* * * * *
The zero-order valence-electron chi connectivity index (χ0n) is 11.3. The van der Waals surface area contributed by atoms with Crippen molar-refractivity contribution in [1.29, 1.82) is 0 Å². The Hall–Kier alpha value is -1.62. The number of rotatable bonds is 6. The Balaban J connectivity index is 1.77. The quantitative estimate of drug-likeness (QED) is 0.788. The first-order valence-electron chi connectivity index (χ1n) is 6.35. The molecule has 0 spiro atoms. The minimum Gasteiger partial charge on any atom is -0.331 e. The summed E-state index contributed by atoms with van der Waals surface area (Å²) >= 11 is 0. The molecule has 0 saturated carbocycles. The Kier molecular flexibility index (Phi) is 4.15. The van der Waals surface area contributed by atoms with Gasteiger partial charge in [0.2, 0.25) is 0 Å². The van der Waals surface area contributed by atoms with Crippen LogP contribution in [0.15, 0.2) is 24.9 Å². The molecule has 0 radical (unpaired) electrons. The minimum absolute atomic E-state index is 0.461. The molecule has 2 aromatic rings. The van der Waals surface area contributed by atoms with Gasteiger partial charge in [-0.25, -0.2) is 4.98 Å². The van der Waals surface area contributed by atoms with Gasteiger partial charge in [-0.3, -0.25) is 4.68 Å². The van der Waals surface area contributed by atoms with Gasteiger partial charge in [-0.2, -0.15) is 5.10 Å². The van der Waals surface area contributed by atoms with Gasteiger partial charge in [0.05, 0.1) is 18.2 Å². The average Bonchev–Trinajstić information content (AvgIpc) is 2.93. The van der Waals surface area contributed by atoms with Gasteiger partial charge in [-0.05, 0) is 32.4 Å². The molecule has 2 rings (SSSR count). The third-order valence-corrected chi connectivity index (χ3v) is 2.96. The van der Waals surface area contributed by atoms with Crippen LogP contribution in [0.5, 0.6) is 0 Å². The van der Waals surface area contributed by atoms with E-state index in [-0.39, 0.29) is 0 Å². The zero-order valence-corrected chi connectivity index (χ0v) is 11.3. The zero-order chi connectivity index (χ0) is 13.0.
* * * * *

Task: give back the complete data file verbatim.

The zero-order valence-electron chi connectivity index (χ0n) is 11.3. The van der Waals surface area contributed by atoms with Crippen molar-refractivity contribution in [1.29, 1.82) is 0 Å². The Hall–Kier alpha value is -1.62. The number of rotatable bonds is 6. The Balaban J connectivity index is 1.77. The quantitative estimate of drug-likeness (QED) is 0.788. The first-order valence-electron chi connectivity index (χ1n) is 6.35. The molecule has 0 spiro atoms. The minimum Gasteiger partial charge on any atom is -0.331 e. The summed E-state index contributed by atoms with van der Waals surface area (Å²) >= 11 is 0. The molecule has 0 saturated carbocycles. The Kier molecular flexibility index (Phi) is 4.15. The van der Waals surface area contributed by atoms with Gasteiger partial charge in [0.2, 0.25) is 0 Å². The van der Waals surface area contributed by atoms with Crippen LogP contribution in [0.15, 0.2) is 24.9 Å². The molecule has 0 radical (unpaired) electrons. The minimum absolute atomic E-state index is 0.461. The molecule has 2 aromatic rings. The van der Waals surface area contributed by atoms with Gasteiger partial charge in [-0.25, -0.2) is 4.98 Å². The van der Waals surface area contributed by atoms with Gasteiger partial charge in [-0.3, -0.25) is 4.68 Å². The van der Waals surface area contributed by atoms with Gasteiger partial charge in [-0.2, -0.15) is 5.10 Å². The van der Waals surface area contributed by atoms with Gasteiger partial charge in [0.05, 0.1) is 18.2 Å². The average Bonchev–Trinajstić information content (AvgIpc) is 2.93. The van der Waals surface area contributed by atoms with Gasteiger partial charge in [-0.05, 0) is 32.4 Å². The molecule has 2 rings (SSSR count). The third-order valence-corrected chi connectivity index (χ3v) is 2.96. The van der Waals surface area contributed by atoms with Crippen LogP contribution in [0.5, 0.6) is 0 Å². The van der Waals surface area contributed by atoms with E-state index in [-0.39, 0.29) is 0 Å². The zero-order valence-corrected chi connectivity index (χ0v) is 11.3. The zero-order chi connectivity index (χ0) is 13.0.